July 20, 2020
Location: Virtual via Zoom
In her paintings, Iwalani kaluhiokalani studies duration in corporeal gesture. Trace forms of movement appear and disappear as absences or presences in the materiality of the paint. Sight and touch intersect and invoke feelings of connection through the ephemera of kinesthetic perception. Figurative ensembles arise in intervals as dance becomes a site of endurance. It’s repetition in space emboldens the essence of being unbound.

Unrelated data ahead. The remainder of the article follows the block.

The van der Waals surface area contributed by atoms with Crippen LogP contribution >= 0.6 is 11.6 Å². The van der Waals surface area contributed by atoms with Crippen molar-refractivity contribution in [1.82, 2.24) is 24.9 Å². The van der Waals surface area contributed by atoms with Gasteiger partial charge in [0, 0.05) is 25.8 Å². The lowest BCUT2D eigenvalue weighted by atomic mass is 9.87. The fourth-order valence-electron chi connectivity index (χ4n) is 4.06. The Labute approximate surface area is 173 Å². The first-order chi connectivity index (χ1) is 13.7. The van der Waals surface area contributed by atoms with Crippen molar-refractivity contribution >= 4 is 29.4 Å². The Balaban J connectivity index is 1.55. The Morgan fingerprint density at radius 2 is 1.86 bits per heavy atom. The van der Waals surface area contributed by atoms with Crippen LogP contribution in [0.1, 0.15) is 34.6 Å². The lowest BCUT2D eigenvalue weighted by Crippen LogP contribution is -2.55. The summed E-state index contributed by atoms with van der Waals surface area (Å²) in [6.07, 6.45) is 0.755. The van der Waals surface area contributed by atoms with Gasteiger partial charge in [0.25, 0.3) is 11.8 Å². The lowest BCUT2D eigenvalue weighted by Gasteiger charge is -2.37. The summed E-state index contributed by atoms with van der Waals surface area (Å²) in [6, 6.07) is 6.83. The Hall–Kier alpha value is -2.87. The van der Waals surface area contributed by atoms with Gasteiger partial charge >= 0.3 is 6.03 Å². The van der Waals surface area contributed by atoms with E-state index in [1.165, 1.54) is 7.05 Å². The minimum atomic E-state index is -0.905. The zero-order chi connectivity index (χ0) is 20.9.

The arena of dance and movement philosophies of different eras inform Iwalani's paintings of figurative groupings. She creates positive and negative paper cut outs of clustered figures and paint to depict human relationships and layers of landscape. Her work often depicts “movement choirs” of the Weimar Era, a time where contemporary dance and performance art of today bear significant lineage as well as an era on the brink of disaster, World War II. The NYC Judson Dance groups and their “huddles” of the 1960’s, are also of inspiration as they sought to elevate everyday movement and free it of being theatrical. By referencing movement histories and expressions, she makes personal paintings about the body, continuity and community, giving depth to pertinent issues of today.